Metaphors don’t have to be creative crutch holding you to overused ideas. They allow you to connect yourself and your experiences to other people and things. Sometimes they can create the best masterpieces.

Creativity Reading 1: Fly Between

Nearly everyone knows the myth of Icarus. That Greek goof created some wings with wax and was warned to not fly too close to the sun. His ambition got the best of him and his high heights made his wings melt so that he fell to his death. Parents use Icarus as an idiom to warn their children of getting too ahead of themselves and Bastille even sings about it in one of his catchy pop songs.

But, people always forget one part of the mythical story. Seth Godin brings that part back into view in his book. We forget that Icarus was also warned to not fly too low so that the water doesn’t get in his wings and drags him down. This missing piece of the story many of us know well slams into our brains that we shouldn’t stand up, but we should stay down and stay safe. But safe isn’t always right. Safe can be restrictive. Safe can keep you from your true potential.

Safe also doesn’t allow for your creativity to flow. My creativity class through discussion of this text and other things has taught me (and the rest of my classmates) that you can’t keep your comfort zone so firmly in your safety zone if you want to grow. You have to allow yourself to mess up and make mistakes in order to figure out creative ideas. Monotony and compliance breed a plateau of ideas and whatever works with the systems in place. The education system has taught us to stay low to the water, almost too safe so that we drown in the the standards of right and wrong, instead of questioning and prodding for new ideas. But, breaking out of that rut is when change can happen. I am already thankful for this class being the wind in my wings that help lift me away from the fake safety of the see so I can see more than just the same reflection in the waves.

S to the Dub

I almost didn’t show up to the last info session (I made sure I sat all the way in the back).

I almost didn’t turn in my application.

I almost just said “F*** it” and wasn’t going to show up to my first (let alone, my second and third) interview.

But, third times the charm, right?

Right, even though I accidentally missed that charming call telling me that I was, indeed, a Summer Welcome Leader and that I needed to begin my journey tramping around the campus grounds to reveal the collective of humans now known as SWondoro.

Back when we barely knew each other at Venture Out.

Back when we barely knew each other at Venture Out.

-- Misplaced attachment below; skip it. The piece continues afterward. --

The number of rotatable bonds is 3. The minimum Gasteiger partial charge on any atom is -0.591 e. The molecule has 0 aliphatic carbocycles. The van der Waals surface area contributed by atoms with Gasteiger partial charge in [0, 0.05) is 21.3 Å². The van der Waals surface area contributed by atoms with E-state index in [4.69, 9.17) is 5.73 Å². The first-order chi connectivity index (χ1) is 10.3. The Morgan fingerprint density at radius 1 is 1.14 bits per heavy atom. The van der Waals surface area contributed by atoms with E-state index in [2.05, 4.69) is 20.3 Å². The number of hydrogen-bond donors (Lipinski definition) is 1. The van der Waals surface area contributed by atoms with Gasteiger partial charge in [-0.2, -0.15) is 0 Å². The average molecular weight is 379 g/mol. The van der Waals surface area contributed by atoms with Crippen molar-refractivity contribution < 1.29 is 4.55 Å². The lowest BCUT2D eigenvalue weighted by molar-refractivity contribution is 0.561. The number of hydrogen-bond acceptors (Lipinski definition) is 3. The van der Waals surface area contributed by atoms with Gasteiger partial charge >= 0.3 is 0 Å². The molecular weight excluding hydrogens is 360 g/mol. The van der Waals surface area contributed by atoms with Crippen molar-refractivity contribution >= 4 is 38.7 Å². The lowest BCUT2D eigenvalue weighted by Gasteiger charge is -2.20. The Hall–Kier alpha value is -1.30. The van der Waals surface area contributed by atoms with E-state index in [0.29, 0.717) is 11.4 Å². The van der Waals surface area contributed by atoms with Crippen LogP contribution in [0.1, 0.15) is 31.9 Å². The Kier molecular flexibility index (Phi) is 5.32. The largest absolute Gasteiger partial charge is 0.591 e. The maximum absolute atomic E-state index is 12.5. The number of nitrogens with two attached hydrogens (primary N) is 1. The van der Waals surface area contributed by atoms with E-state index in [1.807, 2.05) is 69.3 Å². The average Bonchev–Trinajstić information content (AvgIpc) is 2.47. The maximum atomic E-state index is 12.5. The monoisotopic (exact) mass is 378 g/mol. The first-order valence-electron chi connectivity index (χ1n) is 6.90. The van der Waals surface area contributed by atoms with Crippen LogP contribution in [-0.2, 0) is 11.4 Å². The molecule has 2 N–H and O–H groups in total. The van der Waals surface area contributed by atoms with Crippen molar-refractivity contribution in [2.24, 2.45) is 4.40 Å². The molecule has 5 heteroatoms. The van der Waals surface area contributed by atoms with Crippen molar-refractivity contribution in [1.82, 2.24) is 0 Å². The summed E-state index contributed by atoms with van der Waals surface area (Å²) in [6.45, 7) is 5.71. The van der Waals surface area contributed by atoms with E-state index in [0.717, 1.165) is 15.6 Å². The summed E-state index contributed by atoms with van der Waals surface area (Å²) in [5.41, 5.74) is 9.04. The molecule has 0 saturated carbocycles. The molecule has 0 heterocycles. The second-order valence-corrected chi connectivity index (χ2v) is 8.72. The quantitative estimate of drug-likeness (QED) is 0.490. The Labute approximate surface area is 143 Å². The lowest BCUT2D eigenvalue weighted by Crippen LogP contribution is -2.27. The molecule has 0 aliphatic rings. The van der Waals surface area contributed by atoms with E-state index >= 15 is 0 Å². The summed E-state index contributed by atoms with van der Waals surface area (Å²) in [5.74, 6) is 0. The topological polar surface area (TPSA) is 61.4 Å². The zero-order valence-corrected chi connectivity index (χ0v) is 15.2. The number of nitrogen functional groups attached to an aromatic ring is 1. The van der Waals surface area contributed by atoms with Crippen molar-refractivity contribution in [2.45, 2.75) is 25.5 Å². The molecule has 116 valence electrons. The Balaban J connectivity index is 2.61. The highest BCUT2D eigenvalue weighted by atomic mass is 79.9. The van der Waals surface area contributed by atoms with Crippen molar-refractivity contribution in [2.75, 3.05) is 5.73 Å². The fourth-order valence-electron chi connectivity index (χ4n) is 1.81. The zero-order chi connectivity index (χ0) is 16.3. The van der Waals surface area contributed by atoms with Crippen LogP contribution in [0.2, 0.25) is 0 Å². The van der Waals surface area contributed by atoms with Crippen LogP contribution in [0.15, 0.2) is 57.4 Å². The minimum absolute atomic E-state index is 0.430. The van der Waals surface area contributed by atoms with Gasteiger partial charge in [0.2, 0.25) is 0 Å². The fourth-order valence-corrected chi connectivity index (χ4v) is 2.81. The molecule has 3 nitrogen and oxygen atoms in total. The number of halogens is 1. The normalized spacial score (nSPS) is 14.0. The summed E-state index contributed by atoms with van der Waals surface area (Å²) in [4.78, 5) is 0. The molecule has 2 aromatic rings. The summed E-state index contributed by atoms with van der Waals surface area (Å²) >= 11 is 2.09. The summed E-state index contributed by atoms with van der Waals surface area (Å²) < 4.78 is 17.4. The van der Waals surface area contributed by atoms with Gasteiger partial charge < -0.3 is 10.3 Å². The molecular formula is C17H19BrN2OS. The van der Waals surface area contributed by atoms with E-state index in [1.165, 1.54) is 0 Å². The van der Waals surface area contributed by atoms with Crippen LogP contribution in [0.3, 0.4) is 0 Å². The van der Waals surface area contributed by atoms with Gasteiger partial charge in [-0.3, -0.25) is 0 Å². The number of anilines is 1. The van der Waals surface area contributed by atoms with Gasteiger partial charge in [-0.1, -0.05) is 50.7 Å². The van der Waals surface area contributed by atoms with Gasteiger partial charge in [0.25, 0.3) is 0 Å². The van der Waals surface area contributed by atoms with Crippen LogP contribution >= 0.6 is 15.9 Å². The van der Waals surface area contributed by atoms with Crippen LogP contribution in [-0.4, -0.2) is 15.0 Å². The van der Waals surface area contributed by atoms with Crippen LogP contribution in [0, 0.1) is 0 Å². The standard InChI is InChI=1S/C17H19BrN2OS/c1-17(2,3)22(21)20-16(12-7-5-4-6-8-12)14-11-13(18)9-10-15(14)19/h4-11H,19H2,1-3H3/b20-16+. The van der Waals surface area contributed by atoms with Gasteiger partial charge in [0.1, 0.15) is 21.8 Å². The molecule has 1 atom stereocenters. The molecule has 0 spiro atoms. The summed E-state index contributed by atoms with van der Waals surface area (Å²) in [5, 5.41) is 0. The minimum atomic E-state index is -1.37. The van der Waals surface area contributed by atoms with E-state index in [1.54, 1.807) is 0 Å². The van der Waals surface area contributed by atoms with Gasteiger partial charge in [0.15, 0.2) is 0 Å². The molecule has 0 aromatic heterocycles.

I went into this attempt at what is know as one of the “most coveted positions at Mizzou” with, to put it nicely, a lot of sass. First time around, I was much like the overly eager, still very lost freshman that joined me for my first round interview this past January. I bounced back from not getting it fast because I knew I was a baby still. Second time around, I had been told that this time was for me, that I knew exactly what they wanted and I made myself that way. Everything was calculated, everything was mechanized, and everything was done after a second round interview, one round shorter than the year before. This past year, the third time, I had become hardened to the Mizzou-rah-rah exterior to the involvement hierarchy that I knowingly was a part of. So, I told them that in my interviews. I emphasized my feministic side and weirdness and how I didn’t play into what it took to be Mizzou famous. I quite literally bitched about the University. But, it worked.

The ladies being SWondorks at my second home, Faurot Field.

The ladies being SWondorks at my second home, Faurot Field.

Enough about me, because that isn’t why I wanted the job. The job is about the incoming Tigers and their families. The job is about me being my awkward, strangely old in comparison, Mizzou-loving self for students to feel comfortable around and learn from. It is about calming the fears and slowing the rotors of the helicopter parents and guests and reassuring them that yes, me, the tiny female in front of them in a khaki skort, felt safe on campus. It is about representing just one little corner of Mizzou but opening the doors to all the other ones, prompting them to take a peek and find their fit. It is also all about being the little cogs that complete the machine known as Summer Welcome, from the glamorous job of whipping a golf cart to the sometimes mind-numbing desk duties. But, we are the faces that they would see first, the faces that (cheesy, I know) welcomed them to Mizzou. It allowed me to continue to extend myself as a little black and gold resource with a nice dose of substance behind the gleam of the gold name tag.

The Children Went SWimming.

The Children Went SWimming.